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This is how you leave your mark on people

The final Saxon on the Storm of the season looks at a wonderful moment that wrapped it all up
20190527 fanfest ts 2
Tony Saxon/GuelphToday file photo

On Monday evening, as the Guelph Storm rally in Market Square wound down, I had a flashback.

Many moons ago I was covering a llow-level high school track and field meet at St. James high school.

It was a senior girls distance race where three very talented runners from Our Lady of Lourdes were the first three to cross the line, way ahead of most.

After taking a quick moment to catch their breath, the three Lourdes runners wandered back to the finish line and proceeded to cheer, encourage and high-five the rest of the runners as they crossed the line, some of them lapped, some of them walking at times. All of them smiling as the best in the race took the time and effort to acknowledge them.

I don’t remember much from my years of covering sports in Guelph, particularly high school sports, but I have always remembered that moment. It showed a lot of things. Most of all a level or respect and a level of compassion.

Back to Monday’s Storm rally.

After covering the majority of the event I went inside city hall to sit at a table, going through my photos and preparing a story.

I had been sitting at a small table in the atrium for some time when I stood up and looked out the window.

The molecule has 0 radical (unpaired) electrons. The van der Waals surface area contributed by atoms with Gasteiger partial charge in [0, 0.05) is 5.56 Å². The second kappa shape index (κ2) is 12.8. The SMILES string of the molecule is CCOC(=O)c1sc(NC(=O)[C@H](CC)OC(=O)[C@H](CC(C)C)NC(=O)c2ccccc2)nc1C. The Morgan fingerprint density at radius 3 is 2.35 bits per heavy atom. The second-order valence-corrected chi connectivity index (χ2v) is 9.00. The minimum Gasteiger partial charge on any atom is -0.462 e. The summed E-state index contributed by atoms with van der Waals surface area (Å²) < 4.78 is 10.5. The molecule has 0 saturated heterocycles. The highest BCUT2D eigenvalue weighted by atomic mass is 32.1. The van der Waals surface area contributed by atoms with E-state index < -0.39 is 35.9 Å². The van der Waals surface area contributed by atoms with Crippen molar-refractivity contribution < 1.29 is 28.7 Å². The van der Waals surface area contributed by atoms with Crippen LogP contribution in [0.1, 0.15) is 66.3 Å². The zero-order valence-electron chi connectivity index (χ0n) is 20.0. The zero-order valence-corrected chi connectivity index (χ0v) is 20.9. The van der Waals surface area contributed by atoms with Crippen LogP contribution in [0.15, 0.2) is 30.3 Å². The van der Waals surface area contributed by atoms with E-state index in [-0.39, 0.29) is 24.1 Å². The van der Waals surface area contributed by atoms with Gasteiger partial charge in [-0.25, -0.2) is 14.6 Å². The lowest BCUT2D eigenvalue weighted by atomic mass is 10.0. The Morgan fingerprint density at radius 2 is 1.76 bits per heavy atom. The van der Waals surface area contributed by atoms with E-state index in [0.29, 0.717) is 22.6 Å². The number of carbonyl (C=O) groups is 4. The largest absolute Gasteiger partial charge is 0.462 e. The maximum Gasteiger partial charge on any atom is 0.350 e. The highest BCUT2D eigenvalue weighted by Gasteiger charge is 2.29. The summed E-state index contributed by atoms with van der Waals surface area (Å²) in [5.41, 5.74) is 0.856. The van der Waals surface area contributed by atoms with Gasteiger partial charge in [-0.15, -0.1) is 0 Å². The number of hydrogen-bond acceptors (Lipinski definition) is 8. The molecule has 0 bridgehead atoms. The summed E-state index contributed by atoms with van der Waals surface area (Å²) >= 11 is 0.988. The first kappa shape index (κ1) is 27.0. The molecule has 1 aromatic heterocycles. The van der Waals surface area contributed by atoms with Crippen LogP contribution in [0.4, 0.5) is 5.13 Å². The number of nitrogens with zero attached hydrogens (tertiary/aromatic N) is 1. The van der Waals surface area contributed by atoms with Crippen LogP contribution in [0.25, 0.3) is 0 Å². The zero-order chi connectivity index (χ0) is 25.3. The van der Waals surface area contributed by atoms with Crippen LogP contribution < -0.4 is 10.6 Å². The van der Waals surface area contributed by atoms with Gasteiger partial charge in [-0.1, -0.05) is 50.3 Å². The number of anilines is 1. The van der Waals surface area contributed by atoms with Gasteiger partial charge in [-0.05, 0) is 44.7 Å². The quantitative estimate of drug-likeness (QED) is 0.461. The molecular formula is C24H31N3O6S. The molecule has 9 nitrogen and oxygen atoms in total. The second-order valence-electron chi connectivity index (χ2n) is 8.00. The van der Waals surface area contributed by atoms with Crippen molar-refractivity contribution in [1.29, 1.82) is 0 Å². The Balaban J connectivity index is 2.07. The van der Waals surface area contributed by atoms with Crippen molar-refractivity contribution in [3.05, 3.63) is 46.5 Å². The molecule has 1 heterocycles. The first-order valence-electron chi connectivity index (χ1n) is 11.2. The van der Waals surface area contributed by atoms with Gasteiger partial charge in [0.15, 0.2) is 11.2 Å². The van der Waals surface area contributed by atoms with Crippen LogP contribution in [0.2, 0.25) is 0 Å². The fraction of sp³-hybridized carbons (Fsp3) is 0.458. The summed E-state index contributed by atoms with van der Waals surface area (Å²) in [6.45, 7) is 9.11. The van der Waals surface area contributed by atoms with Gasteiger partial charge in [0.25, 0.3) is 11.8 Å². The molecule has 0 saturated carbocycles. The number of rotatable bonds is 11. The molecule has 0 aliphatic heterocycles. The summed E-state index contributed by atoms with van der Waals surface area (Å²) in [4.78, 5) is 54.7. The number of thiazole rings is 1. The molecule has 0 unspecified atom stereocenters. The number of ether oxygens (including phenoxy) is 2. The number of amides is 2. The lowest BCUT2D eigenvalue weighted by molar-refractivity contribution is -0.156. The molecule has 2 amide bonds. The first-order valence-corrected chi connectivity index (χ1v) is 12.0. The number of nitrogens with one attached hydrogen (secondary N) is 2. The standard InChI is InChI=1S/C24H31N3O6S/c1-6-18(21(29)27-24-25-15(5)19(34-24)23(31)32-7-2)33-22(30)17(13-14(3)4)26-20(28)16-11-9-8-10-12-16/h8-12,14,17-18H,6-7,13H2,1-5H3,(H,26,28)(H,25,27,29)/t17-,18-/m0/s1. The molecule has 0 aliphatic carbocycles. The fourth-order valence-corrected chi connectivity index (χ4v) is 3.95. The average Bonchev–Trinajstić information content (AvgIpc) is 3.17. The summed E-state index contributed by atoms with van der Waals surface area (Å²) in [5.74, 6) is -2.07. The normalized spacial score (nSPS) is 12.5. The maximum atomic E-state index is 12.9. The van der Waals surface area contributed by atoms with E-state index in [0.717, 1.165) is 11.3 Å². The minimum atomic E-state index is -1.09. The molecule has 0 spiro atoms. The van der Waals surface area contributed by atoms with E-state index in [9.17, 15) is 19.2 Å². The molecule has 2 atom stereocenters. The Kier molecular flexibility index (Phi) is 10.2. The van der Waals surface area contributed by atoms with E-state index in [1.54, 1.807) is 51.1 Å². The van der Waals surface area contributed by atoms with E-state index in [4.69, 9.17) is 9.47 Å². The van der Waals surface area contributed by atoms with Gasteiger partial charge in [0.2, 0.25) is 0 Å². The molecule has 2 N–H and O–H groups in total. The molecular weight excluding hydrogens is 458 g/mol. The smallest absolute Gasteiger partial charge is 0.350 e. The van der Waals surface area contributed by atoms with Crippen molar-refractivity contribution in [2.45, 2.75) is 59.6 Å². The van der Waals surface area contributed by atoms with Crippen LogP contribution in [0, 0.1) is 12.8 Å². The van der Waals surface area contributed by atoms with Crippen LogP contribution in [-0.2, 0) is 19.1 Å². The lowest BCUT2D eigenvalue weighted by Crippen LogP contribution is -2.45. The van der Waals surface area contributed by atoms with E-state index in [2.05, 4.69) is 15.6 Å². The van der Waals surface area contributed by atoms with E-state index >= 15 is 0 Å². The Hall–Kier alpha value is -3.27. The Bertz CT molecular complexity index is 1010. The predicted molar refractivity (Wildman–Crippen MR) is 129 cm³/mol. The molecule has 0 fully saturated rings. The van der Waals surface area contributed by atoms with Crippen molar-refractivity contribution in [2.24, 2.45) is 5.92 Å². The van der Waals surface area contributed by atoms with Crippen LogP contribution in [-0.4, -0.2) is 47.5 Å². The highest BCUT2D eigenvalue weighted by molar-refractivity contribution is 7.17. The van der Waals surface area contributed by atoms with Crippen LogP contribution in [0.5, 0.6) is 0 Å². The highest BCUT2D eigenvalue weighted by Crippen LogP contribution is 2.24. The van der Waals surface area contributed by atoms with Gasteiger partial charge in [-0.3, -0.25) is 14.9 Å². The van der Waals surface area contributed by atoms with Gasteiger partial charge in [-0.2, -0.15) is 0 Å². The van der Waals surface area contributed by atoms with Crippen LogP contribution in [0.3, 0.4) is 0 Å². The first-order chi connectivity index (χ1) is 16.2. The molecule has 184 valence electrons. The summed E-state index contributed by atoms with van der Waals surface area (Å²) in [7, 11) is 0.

The event had started nearly two hours earlier, almost everyone had left.

But sitting there at the side of the emptied splash pad were the team's two biggest stars, Isaac Ratcliffe and Nick Suzuki, signing what was likely their 400th autographs of the afternoon for a couple of straggling youngsters.

They stuck it out until the last autograph had been signed.

Until the last person had crossed the finish line.

It was a wonderful gesture.

My lasting memory of this year’s Storm team will not be a loss in the semifinal of the Memorial Cup. I won’t remember the score in a year.

It will not be Isaac Ratcliffe’s 50th goal, Nick Suzuki’s remarkable run through the OHL playoffs or all the comebacks and the celebrations.

It will be of two star players, players who will likely go on to long and fruitful professional careers, sticking around to sign their names for kids who will remember the moment forever.

Those players will go on and make many of their own memories down the road. But on this day they made sure they made some for someone else.

And that’s how you leave your mark on a city.


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Tony Saxon

About the Author: Tony Saxon

Tony Saxon has had a rich and varied 30 year career as a journalist, an award winning correspondent, columnist, reporter, feature writer and photographer.
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